It is time we called a halt to many of these practices, if necessary withdrew from the CAP and started to put together a sane and humane policy for the land. I do not propose that we should revert to the cry of the last Liberal Prime Minister of "three acres and a cow", but I do suggest that we need to move in the direction of more organic farming, more mixed farming and less specialisation, more small farms and therefore, as a result of all these things, more humane treatment of animals.
I am well aware that in order that these things should happen and that farmers should at the same time have an adequate as well as a satisfying living it will cost money in the short term. And when I am asked where that money should come from I, this time, have no hesitation in going back to Lloyd George and saying that it should come from the pockets of the rich, who exist in large numbers in this otherwise very modestly wealthy country.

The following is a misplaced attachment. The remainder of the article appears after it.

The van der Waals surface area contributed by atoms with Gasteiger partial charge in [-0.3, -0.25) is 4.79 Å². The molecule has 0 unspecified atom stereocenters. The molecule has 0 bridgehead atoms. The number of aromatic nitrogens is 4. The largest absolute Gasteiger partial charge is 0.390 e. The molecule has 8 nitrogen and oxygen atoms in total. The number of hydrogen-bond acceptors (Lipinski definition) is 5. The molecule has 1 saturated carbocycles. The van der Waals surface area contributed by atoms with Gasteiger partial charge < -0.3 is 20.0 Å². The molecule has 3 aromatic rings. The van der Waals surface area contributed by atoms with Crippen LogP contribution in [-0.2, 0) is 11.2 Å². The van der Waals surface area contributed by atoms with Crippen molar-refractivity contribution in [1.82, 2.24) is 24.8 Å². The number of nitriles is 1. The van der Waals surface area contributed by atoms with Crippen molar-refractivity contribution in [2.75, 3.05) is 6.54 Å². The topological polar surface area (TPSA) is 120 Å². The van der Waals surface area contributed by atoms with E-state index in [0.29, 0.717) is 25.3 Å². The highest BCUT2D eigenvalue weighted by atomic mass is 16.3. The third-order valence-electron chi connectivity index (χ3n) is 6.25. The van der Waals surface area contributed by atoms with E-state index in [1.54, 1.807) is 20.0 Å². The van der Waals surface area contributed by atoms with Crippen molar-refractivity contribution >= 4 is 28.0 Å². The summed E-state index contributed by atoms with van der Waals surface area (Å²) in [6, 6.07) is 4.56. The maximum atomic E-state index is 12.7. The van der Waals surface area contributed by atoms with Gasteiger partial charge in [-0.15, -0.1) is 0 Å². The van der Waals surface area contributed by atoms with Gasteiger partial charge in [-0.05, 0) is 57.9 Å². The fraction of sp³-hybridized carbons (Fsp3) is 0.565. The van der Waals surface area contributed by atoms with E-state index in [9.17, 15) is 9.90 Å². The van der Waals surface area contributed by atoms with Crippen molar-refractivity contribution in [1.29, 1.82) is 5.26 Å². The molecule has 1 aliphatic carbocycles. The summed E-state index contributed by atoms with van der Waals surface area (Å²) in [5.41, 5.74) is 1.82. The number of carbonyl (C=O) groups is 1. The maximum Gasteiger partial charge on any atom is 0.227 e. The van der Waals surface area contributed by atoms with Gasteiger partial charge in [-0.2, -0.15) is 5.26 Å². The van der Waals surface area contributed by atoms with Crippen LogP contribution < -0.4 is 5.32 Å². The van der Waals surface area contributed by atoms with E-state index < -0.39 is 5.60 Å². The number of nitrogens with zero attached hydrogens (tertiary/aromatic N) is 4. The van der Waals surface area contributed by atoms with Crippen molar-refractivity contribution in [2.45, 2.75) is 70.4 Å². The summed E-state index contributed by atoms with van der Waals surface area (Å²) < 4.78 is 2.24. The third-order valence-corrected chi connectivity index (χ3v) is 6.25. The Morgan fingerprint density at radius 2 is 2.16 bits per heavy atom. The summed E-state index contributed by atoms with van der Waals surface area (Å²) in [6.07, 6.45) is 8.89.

But this, though satisfying and worthwhile in its own right, is merely a short-term solution to a short-term problem. During the next 20 or 30 years world prices of food will undoubtedly be soaring as China comes on stream as a market and what we have now is a desperately small window in time before agriculture is seen as a milch-cow of money (if one will forgive the expression) in which to insert a regime of humanity.
There are more things in life than money and most of them are a great deal more important, as everyone of us who counts our blessings knows. Our blessings are usually our families, our jobs and the country in which we live. These are usually more important than money, important though that is.